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Can we trust ‘big tech’ to support regulation of AI?

Pensions & benefits AI

Over the last year, AI has swept into our lives, with OpenAI’s ‘ChatGPT’ – and the similar chat-based AI tools launched by the other ‘big tech’ firms – making AI accessible (and visible) to the masses.

New and emerging uses of AI technologies are appearing across different industries and sectors at a rapid pace. This is opening up a whole new way of interacting with data and is presenting new and exciting opportunities to evolve the way we work.

However, with new opportunities also come new challenges and new risks – for example concerns about data privacy and the risks of infusing new technology with data biases, each of which pose ethical as well as legal challenges. Regulation is needed to ensure that AI systems are trustworthy, that AI risks are mitigated, and that those developing, deploying and using AI technologies can be held accountable in the event things go wrong. Regulation will also help to set minimum ethical standards, albeit the ethical concerns are complex and regulation will not be a complete solution here.

In my view, the greatest challenge (and one which the British Prime Minister, Rishi Sunak, and his team are known to be currently grappling with) is how to put in place regulatory framework which is effective but also sufficiently nimble to evolve with the rapid pace of AI development.

With the technology rapidly shifting, it appears obvious that governments of all countries will be heavily reliant on ‘big tech’ supporting attempts to develop and evolve regulation. In my view, it will be critical that those global tech firms – who understand the technology better than anyone – are fully engaged in the process.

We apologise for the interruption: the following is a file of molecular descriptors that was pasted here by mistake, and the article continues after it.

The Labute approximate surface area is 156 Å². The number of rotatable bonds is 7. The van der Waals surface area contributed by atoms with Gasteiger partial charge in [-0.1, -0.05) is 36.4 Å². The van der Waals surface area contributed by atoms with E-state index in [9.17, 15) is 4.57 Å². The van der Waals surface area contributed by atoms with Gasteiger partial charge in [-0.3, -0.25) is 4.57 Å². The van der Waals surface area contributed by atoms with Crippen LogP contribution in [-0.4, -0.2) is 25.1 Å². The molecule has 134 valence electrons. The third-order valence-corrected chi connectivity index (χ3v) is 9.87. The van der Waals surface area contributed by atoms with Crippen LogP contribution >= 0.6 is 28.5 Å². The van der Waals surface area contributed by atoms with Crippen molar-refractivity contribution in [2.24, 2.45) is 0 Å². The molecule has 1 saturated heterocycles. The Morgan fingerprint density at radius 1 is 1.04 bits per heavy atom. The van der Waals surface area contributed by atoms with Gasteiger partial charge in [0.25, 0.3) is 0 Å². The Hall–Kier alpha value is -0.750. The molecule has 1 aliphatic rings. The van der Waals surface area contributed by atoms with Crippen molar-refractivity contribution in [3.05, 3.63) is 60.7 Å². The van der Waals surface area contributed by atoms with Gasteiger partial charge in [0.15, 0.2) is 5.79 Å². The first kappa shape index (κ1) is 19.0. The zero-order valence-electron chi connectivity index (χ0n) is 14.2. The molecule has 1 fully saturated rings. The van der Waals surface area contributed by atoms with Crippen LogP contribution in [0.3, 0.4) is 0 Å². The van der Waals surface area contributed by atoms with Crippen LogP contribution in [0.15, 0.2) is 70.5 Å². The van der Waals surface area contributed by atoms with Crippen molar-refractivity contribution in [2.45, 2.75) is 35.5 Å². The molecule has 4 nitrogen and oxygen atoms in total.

However, there is an obvious conflict of interest here – by being given a seat at the table to set the regulatory environment for AI, big tech is effectively marking its own homework. And so it will be vital that the big tech firms are challenged in this role and are held accountable by politicians and society.

The UK Government is perhaps somewhat ahead of the curve here and will hold the first global summit on AI safety at Bletchley Park in November. The summit will bring together representatives from the leading tech companies, academics and researchers to agree on common standards and best practices for evaluating and monitoring the most significant risks from AI.

This looks like the first real test on a global stage of whether we can trust the big tech firms to actively and openly engage in discussions on objectively setting a regulatory ecosystem around AI – and I believe it is in their interests to do so.

In my view, consumers will gravitate to the AI tools of the tech firms which are best able to demonstrate that they support the regulatory environment and have adequate controls and protections in place to earn consumers’ ‘digital trust’.

In this context, I am optimistic that the big firms will recognise that playing their part to develop and work within a regulatory system which is fit for purpose and which effectively addresses the risks posed by AI will ultimately support their commercial interests. After all, a focus on the ‘bottom line’ is likely to be an effective means of focusing the attention of the big tech players.

Arguably, the firms who take a prominent role to develop and foster the regulatory environment for AI will become those who earn consumers’ digital trust and who will therefore be at a competitive advantage.